The best advice Donald Trump could get...

The best advice Donald Trump could get to improve his credibility; 10 “simple” actions

 

Perhaps Ivanka is the best person to get him to accept and act on this advice. But would he? Should he? Could he?

 

Some would say one’s personal credibility is everything, and every time the President strays from the teleprompter, his credibility takes a hit. Of course, it‘s also happened when he’s reading from it … and whenever Sean or Kellyanne try to defend him … or he recommends incompetents for Cabinet posts … and when he …sorry, I digress. Forget about trying to act more Presidential (yes, it would be easy if he wanted to). But in order for him to be more credible and, more importantly, undermine the arguments of those who continually question his facts and his motives, he should immediately execute the following 10-point plan. (OK Ivanka, you’re on.)

 

Dear Daddy,

 

You know I’m always pushing you to do the right thing. I think you should do the following “right” things so people (especially those who don’t support you now) will believe in you like I do.

 

  1. Instruct your lawyers and accountants to get your tax audit completed ASAP so you can keep your promise to share your tax returns with the American people. (Do this within the first 100 days or at least prior to removing Russian sanctions.)
  2. Dispose of all personal assets that may create or even give the impression of a conflict of interest and put the remaining assets in a blind trust — thus alleviating any concerns that you will enrich yourself or our family during your presidency. (The boys are smart and can find something else to do.)
  3. Reaffirm your support for the intelligence agencies working in concert to fully investigate the possibility of any ties between you, our family or your campaign and Putin, Russia, or extensions thereof. (Anyway, Secretary Sessions has your back.)
  4. Be the adult in the room including, but not limited to, keeping your ego and thin-skin in check so you can better respond to the concerns of others. Demonstrate a sincere attempt to understand, and then offer a thoughtful, intelligent response. (You could use a teleprompter for the intelligent response.)
  5. Don’t surround yourself with conspiracy theorists, or at least, don’t put them in positions of power, especially in deference to those with more experience, objectivity, and the ability to foresee unintended consequences. (I know that may lead to a few more departures.)
  6. Reinforce through your actions an appreciation for, and defense of, the 1st Amendment and the right to dissent. If you choose to respond (and please think twice if the celebrity is more popular than you), avoid calling anyone with an opposing view a derogatory name. (And stop ending tweets with “Sad!”)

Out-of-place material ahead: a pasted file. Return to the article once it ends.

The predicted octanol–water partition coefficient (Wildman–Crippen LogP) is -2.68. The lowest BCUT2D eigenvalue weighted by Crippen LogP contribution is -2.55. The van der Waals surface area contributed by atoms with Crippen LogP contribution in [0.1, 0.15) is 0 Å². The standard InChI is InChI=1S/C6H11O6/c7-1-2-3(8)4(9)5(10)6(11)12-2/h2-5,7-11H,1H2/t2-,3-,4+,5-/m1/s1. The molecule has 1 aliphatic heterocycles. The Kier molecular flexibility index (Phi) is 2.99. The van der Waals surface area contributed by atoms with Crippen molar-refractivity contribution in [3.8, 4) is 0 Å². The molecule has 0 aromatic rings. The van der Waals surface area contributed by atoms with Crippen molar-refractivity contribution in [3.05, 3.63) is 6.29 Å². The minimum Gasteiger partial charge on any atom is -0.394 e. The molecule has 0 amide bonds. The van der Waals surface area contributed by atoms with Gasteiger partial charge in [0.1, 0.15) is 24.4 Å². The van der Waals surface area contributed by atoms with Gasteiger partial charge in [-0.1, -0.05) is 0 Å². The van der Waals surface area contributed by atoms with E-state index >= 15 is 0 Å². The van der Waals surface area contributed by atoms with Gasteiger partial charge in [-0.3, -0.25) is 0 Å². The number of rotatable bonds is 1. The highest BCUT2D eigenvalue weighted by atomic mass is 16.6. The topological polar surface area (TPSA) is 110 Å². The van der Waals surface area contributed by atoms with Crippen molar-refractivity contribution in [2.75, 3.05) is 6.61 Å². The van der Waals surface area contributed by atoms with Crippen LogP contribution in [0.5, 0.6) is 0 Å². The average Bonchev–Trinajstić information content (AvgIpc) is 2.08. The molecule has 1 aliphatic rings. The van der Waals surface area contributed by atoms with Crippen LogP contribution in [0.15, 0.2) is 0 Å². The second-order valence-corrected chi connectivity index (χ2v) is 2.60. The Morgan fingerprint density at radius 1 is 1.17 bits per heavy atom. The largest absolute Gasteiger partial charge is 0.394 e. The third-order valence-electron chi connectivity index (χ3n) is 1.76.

7. Don’t interfere with the obligation of patriots, including agency officials, to speak the truth (i.e. climate change, Russian intervention, etc.) even if it conflicts with your political agenda. Recognize sometimes there are no alternative facts — just fact-based truths. (By the way, “I heard it somewhere” screams “fact-checkers, have at it!”)
  8. Quit saying the mainstream media is “the enemy of the American people”. It doesn’t work for you accuse them of under-reporting terrorist attacks that never happened. And every question isn’t politically motivated or intended to be a gotcha. (Sometimes, even I could use an explanation of why you did what you did.)
  9. Don’t take credit for things that didn’t happen, that happened before you were elected, or that you didn’t personally cause to happen — you know, like job increases already announced. Even though your staunchest supporters want to believe you only tell the truth, they know the difference. (Well, at least Republican Senators and Congressmen probably do.)
  10. Instruct your spokespeople to only ever tell the truth, even when they’re challenged to interpret or defend an executive order or something offensive you’ve said or done. Have them always answer the questions asked because their credibility is your credibility. (Actually, this takes care of itself if you do the other 9 things.)

 

I hope this helps. You know I only have your best interest in mind — and that of the country, of course.

 

Love you!

Ivanka

Comments

George N Romey Added Mar 27, 2017 - 8:32am
Harper Trump is proving to be his own worst enemy.  In his mind he pulled off the impossible winning the election and sees no reason to change his approach.  Maybe after the defeat of his healthcare bill he will but I'd doubt it.  It would changing 70 years of who he is.
Bill H. Added Mar 27, 2017 - 11:34am
 
Good article, Harper.
Remember that we are dealing with a classic narcissist, and many of these traits are deeply embedded and most likely unalterable at this point in his life.